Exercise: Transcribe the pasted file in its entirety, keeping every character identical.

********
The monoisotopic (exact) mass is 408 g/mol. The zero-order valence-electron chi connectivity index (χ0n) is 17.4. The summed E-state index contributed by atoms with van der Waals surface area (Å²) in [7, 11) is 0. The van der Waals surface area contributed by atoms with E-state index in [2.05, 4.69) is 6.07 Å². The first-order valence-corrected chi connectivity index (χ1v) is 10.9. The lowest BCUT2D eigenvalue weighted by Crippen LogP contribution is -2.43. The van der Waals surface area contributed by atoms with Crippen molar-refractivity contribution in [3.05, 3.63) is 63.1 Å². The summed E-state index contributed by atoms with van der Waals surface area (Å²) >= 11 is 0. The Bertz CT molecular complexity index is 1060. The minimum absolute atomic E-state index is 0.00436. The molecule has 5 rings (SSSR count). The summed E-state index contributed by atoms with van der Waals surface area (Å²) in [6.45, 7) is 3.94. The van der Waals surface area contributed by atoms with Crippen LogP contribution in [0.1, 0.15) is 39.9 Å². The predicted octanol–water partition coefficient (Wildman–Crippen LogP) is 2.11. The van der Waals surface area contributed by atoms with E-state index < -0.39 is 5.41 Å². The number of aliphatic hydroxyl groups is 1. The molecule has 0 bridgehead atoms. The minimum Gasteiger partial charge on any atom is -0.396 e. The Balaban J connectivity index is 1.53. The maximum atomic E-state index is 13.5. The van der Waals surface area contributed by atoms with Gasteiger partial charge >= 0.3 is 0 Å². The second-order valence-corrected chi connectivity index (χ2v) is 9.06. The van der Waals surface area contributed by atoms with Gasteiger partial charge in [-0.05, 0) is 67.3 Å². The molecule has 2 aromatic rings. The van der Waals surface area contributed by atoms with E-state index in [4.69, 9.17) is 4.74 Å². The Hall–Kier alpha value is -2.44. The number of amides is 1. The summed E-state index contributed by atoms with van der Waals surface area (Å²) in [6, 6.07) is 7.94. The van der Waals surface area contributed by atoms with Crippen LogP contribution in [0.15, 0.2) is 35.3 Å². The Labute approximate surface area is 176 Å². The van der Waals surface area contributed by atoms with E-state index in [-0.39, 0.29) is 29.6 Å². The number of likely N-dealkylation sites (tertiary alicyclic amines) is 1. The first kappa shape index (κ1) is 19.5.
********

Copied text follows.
The monoisotopic (exact) mass is 408 g/mol. The zero-order valence-electron chi connectivity index (χ0n) is 17.4. The summed E-state index contributed by atoms with van der Waals surface area (Å²) in [7, 11) is 0. The van der Waals surface area contributed by atoms with E-state index in [2.05, 4.69) is 6.07 Å². The first-order valence-corrected chi connectivity index (χ1v) is 10.9. The lowest BCUT2D eigenvalue weighted by Crippen LogP contribution is -2.43. The van der Waals surface area contributed by atoms with Crippen molar-refractivity contribution in [3.05, 3.63) is 63.1 Å². The summed E-state index contributed by atoms with van der Waals surface area (Å²) >= 11 is 0. The Bertz CT molecular complexity index is 1060. The minimum absolute atomic E-state index is 0.00436. The molecule has 5 rings (SSSR count). The summed E-state index contributed by atoms with van der Waals surface area (Å²) in [6.45, 7) is 3.94. The van der Waals surface area contributed by atoms with Crippen LogP contribution in [0.1, 0.15) is 39.9 Å². The predicted octanol–water partition coefficient (Wildman–Crippen LogP) is 2.11. The van der Waals surface area contributed by atoms with E-state index < -0.39 is 5.41 Å². The number of aliphatic hydroxyl groups is 1. The molecule has 0 bridgehead atoms. The minimum Gasteiger partial charge on any atom is -0.396 e. The Balaban J connectivity index is 1.53. The maximum atomic E-state index is 13.5. The van der Waals surface area contributed by atoms with Gasteiger partial charge >= 0.3 is 0 Å². The second-order valence-corrected chi connectivity index (χ2v) is 9.06. The van der Waals surface area contributed by atoms with Gasteiger partial charge in [-0.05, 0) is 67.3 Å². The molecule has 2 aromatic rings. The van der Waals surface area contributed by atoms with E-state index in [4.69, 9.17) is 4.74 Å². The Hall–Kier alpha value is -2.44. The number of amides is 1. The summed E-state index contributed by atoms with van der Waals surface area (Å²) in [6, 6.07) is 7.94. The van der Waals surface area contributed by atoms with Crippen LogP contribution in [0.15, 0.2) is 35.3 Å². The Labute approximate surface area is 176 Å². The van der Waals surface area contributed by atoms with E-state index in [-0.39, 0.29) is 29.6 Å². The number of likely N-dealkylation sites (tertiary alicyclic amines) is 1. The first kappa shape index (κ1) is 19.5.